From The Beatles to Led Zeppelin: Rush’s Geddy Lee picks his 10 favourite bassists of all time
Few artists are as intrinsically connected with their instrument as Geddy Lee is with the bass guitar. The Rush man, as well as being a part of perhaps the ultimate prog-rock group, has carved out his path in rock and roll using the instrument as a carefully sharpened and cultured tool.
It feels only right then that when Rolling Stone spoke with the bassist they asked him for 10 of his favourite bassists of all time he gave them a comprehensive answer and highlighted that he isn’t the only master of the bass guitar.
Geddy Lee may well have become the ultimate bassist with his noodling hands and impressive ability to improvise lines on the spot but even he can admit that the instrument doesn’t have the greatest image. “Back in my day, nobody chose to be the bass player,” Geddy Lee says.
“You were always a guitarist, and somebody said, ‘Well, we need a bass player,’ so they had a vote and you became the bass player. That’s how I became a bass player: I was voted in. I think that was pretty common for the period, because everybody wanted to be Jimi Hendrix; everybody wanted to be Eric Clapton; everybody wanted to be Jimmy Page.”
Perhaps by way of inspiring the new generation to pick up the bass, Lee then picks his 10 favourite bassist of all time and though there are some famous names in the list, it still offers a chance of discovery, including one of the more obscure names, James Jamerson.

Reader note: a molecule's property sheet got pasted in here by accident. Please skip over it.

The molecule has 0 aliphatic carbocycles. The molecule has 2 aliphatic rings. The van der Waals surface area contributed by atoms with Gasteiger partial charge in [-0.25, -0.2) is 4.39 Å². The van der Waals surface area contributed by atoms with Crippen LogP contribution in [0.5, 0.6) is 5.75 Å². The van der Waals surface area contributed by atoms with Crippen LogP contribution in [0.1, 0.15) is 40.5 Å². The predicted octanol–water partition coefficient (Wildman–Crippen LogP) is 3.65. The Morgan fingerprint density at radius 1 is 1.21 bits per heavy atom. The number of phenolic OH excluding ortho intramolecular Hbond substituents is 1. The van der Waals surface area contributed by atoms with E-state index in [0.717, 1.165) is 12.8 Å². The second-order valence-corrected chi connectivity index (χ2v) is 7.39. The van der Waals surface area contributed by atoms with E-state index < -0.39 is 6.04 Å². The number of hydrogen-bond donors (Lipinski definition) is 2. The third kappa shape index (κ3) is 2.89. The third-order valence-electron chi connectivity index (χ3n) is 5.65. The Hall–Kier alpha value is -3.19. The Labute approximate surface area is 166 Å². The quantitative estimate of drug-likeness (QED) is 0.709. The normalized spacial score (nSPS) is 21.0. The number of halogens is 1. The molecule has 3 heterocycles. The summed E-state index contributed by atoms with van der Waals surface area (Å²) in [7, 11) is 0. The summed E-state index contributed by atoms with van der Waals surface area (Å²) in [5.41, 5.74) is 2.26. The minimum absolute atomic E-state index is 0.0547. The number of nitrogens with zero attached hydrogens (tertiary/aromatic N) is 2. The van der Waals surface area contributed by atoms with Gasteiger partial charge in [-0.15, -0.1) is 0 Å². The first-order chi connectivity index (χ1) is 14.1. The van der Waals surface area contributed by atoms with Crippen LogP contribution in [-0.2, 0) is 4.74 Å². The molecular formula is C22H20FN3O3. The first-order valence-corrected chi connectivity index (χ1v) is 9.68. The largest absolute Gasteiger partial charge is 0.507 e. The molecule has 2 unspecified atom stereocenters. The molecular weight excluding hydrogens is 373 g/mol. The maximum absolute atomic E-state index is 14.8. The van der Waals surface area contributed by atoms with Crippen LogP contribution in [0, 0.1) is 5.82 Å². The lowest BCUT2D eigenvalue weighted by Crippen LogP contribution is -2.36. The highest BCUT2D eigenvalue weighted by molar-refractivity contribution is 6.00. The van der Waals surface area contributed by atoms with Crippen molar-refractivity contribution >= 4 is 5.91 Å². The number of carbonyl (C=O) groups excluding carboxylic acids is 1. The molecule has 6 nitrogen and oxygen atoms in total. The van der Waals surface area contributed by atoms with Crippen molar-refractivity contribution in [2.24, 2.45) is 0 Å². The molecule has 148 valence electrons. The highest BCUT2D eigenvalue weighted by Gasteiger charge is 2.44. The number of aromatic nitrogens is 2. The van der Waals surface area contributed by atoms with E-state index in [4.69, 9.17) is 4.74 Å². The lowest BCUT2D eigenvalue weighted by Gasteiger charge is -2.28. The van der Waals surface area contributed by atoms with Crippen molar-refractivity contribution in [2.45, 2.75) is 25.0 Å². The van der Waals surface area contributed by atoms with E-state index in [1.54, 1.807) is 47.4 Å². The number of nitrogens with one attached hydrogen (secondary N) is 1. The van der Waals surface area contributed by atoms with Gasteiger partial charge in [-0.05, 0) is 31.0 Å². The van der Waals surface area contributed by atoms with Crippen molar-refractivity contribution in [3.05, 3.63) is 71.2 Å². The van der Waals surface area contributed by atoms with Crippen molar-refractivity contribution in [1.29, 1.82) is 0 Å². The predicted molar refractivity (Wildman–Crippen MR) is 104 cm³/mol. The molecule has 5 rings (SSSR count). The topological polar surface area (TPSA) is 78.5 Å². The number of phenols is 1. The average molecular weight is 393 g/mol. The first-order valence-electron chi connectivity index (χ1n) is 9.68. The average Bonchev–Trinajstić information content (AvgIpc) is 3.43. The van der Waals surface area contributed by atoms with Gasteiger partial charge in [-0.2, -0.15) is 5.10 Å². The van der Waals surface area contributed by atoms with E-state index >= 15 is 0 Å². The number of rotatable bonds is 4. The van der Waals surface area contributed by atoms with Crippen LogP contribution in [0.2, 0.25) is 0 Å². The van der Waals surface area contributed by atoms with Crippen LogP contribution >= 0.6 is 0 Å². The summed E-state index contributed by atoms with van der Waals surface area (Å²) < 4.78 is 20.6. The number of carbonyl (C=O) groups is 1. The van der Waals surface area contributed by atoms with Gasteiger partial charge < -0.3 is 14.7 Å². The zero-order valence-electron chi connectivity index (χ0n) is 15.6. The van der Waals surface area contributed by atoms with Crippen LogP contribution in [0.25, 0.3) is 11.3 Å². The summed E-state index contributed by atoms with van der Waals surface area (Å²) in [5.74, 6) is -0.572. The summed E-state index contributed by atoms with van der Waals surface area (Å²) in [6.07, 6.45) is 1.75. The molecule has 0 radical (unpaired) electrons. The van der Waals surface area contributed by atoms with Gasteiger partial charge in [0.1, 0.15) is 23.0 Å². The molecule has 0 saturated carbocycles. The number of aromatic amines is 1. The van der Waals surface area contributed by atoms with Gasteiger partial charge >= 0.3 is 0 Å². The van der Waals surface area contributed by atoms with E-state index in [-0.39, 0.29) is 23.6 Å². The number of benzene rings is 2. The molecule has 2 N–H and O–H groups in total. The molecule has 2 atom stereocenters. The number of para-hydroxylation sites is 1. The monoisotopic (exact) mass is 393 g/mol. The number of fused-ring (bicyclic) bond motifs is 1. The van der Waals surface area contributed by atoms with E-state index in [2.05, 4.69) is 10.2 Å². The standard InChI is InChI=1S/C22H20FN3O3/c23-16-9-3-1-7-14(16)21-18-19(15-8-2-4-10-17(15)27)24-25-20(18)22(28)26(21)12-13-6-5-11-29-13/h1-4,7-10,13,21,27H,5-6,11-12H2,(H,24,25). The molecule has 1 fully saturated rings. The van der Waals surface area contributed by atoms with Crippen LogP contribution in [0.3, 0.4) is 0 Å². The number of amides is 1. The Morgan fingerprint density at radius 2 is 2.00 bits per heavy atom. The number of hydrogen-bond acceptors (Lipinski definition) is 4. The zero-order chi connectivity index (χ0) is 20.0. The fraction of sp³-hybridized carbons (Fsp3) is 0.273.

“I was exposed to a lot of Motown music,” recalls Lee when thinking back to his childhood. “And that really dominated the airwaves in those days. And there were all these great songs that were subconsciously influencing me, in a strange way. If you listen to the music of Rush, where do you come to James Jamerson and Motown music? [Laughs] But nonetheless, all the early bands I played in, we played all these great Motown songs, because that’s what was going on.” The common factor in all of these songs was the bass work of the iconic James Jamerson.
For Lee, one factor always confirmed whether he loved a bassist or not—the melody. “One common denominator for me was always the ability to play melodically, and to enhance the song on a subterranean level,” he says.
“So I’ve always gravitated towards bass players that not only locked in with the rhythm section and helped moved the song, but also added some other level of musical interest that may not be as obvious. Usually, that comes out on secondary, tertiary and repeated listenings.” It could be a large reason why he picked perhaps the most famous bassist of all, Paul McCartney.
Not often picked up for his impressive bass work, Lee suggests he “gets overlooked as a bassist, but as a pop bassist goes, he’s such a melodic player. And you’re talking about a guy who wasn’t originally the bass player for the band. … He adapted, of course, and he picked it up. I just find his story really interesting, as a bass player. So he comes at the instrument from a much more melodic place, and you really hear that in a lot of Beatle music.”
As well as The Beatles and McCartney, Lee also paid tribute to Cream’s Jack Bruce whom he called “far and away my favourite band,” and also Red Hot Chili Peppers’ great, Flea. The maniacal player as Lee puts it, “blows my mind.” Also included in the list were Chris Squire of Yes, The Who’s John Entwistle and Led Zeppelin’s John Paul Jones.
You can find the full interview here and catch up with the entire list below.